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Human Error. a Myth Eclipsing Real Causes

  • Type:
    Conference Presentation
  • Conference Type:
    AIChE Spring Meeting and Global Congress on Process Safety
  • Presentation Date:
    March 27, 2017
  • Duration:
    30 minutes
  • PDHs:

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Human Error. A myth eclipsing real causes

For years the professionals involved in the investigation of industrial accidents have identified “human error” as common cause of a high number of major events related to process safety. However, defective actions performed by workers that lead or contribute to disaster, before or during an event, are associated to factors related to cultural, engineering, situational, psychological, procedural and organizational aspects, just to name a few, that tend to remain in the background.

The aeronautical industry have developed exhaustive research in causal factors and methodologies to mitigate risks associated with “human error”. Pilots work in complex environments and are routinely exposed to high amounts of situational stress in the workplace that can induce pilot error which may result in a threat to flight safety. As in the Oil and Gas industry, catastrophic accidents are infrequent, but they are highly visible and often involve massive loss of life.

The environment to which operators and managers of a processing plant can be exposed and that of an aircraft crew can be similar. The paper will refer to these similarities and will explore into factors and causes addressed by both industries to find commonalities and go after possible root causes.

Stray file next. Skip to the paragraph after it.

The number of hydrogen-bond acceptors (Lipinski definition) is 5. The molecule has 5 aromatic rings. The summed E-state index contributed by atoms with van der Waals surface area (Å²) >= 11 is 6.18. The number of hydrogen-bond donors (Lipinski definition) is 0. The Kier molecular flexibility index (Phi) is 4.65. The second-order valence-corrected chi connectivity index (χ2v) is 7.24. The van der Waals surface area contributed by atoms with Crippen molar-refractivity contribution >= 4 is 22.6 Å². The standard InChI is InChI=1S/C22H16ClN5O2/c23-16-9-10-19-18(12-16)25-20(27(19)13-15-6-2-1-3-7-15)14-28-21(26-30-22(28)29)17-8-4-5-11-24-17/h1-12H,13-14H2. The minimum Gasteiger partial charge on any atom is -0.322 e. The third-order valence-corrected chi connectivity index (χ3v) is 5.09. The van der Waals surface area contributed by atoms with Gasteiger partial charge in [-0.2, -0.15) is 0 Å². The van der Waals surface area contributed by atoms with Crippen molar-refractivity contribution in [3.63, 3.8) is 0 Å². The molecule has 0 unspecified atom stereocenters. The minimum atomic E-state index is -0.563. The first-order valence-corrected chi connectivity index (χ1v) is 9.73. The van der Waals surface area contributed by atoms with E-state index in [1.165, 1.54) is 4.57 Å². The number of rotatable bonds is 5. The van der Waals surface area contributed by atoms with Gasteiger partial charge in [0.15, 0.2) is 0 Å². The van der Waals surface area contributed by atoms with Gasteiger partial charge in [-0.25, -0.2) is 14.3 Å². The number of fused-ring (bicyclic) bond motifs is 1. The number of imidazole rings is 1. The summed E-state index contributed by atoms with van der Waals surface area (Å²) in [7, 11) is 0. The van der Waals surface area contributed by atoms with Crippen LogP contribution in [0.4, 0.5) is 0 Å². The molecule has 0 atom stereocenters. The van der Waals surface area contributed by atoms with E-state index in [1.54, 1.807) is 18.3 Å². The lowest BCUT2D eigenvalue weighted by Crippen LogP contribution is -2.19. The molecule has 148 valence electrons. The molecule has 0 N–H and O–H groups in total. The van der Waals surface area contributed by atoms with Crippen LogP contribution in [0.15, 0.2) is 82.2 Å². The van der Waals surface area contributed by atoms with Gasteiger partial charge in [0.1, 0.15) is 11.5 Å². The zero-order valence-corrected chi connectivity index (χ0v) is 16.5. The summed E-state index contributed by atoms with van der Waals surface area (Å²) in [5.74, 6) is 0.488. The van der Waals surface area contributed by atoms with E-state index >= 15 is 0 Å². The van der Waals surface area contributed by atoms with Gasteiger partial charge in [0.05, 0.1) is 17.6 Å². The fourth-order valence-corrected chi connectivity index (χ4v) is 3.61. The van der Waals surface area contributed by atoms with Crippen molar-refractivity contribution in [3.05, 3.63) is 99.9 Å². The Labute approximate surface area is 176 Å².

The paper will touch a sensible topic of some cultures that use human error as cause to focus on the individuals while giving oversight to structural and systemic flaws that can be attributed to leadership or organizational factors.

Tools like the Comprehensive List of Causes (CLC) establish a number of causes associated to personal factors that are contributors to human error or flaw actions. But apart from the “5 whys” technique, it doesn’t go beyond those factors to identify root causes behind the actions of the individuals and therefore the chances of reoccurrence remain there. Also, the ability to link these factors to real root causes generally depend on the proficiency of the investigation team.

The CCPS approach with the 20 elements of Risk Based Process Safety have provided in the last years a more comprehensive framework to look into aspects that can determine behaviors of individuals that work in hazardous environments. The presentation will associate typical factors of human error with possible root causes related to the Risk Based Process Safety elements.


Ignacio José Alonso Mike Broadribb

Executive Director Executive Advisor

Process Safety Council - Latin America Process Safety Council - Latin America

Bogota, Colombia Genoa, Nevada, USA

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